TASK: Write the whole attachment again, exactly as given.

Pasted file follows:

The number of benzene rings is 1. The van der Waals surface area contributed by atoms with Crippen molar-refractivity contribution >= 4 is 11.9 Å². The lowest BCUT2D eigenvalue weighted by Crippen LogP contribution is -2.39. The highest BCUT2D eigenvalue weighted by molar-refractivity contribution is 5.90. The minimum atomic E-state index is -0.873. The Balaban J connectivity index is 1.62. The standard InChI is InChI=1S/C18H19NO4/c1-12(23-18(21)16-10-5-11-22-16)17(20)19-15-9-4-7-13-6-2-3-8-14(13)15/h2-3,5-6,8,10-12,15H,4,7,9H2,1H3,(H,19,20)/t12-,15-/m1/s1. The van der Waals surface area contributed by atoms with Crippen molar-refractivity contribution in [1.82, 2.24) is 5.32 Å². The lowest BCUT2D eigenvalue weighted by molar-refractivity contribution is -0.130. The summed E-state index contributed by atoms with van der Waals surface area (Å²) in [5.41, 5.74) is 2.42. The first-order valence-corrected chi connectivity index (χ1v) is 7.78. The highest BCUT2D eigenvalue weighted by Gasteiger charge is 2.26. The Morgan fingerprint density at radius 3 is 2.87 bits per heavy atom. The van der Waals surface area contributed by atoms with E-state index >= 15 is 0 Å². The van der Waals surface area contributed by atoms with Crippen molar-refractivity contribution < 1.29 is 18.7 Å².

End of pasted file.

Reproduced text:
The number of benzene rings is 1. The van der Waals surface area contributed by atoms with Crippen molar-refractivity contribution >= 4 is 11.9 Å². The lowest BCUT2D eigenvalue weighted by Crippen LogP contribution is -2.39. The highest BCUT2D eigenvalue weighted by molar-refractivity contribution is 5.90. The minimum atomic E-state index is -0.873. The Balaban J connectivity index is 1.62. The standard InChI is InChI=1S/C18H19NO4/c1-12(23-18(21)16-10-5-11-22-16)17(20)19-15-9-4-7-13-6-2-3-8-14(13)15/h2-3,5-6,8,10-12,15H,4,7,9H2,1H3,(H,19,20)/t12-,15-/m1/s1. The van der Waals surface area contributed by atoms with Crippen molar-refractivity contribution in [1.82, 2.24) is 5.32 Å². The lowest BCUT2D eigenvalue weighted by molar-refractivity contribution is -0.130. The summed E-state index contributed by atoms with van der Waals surface area (Å²) in [5.41, 5.74) is 2.42. The first-order valence-corrected chi connectivity index (χ1v) is 7.78. The highest BCUT2D eigenvalue weighted by Gasteiger charge is 2.26. The Morgan fingerprint density at radius 3 is 2.87 bits per heavy atom. The van der Waals surface area contributed by atoms with E-state index >= 15 is 0 Å². The van der Waals surface area contributed by atoms with Crippen molar-refractivity contribution < 1.29 is 18.7 Å².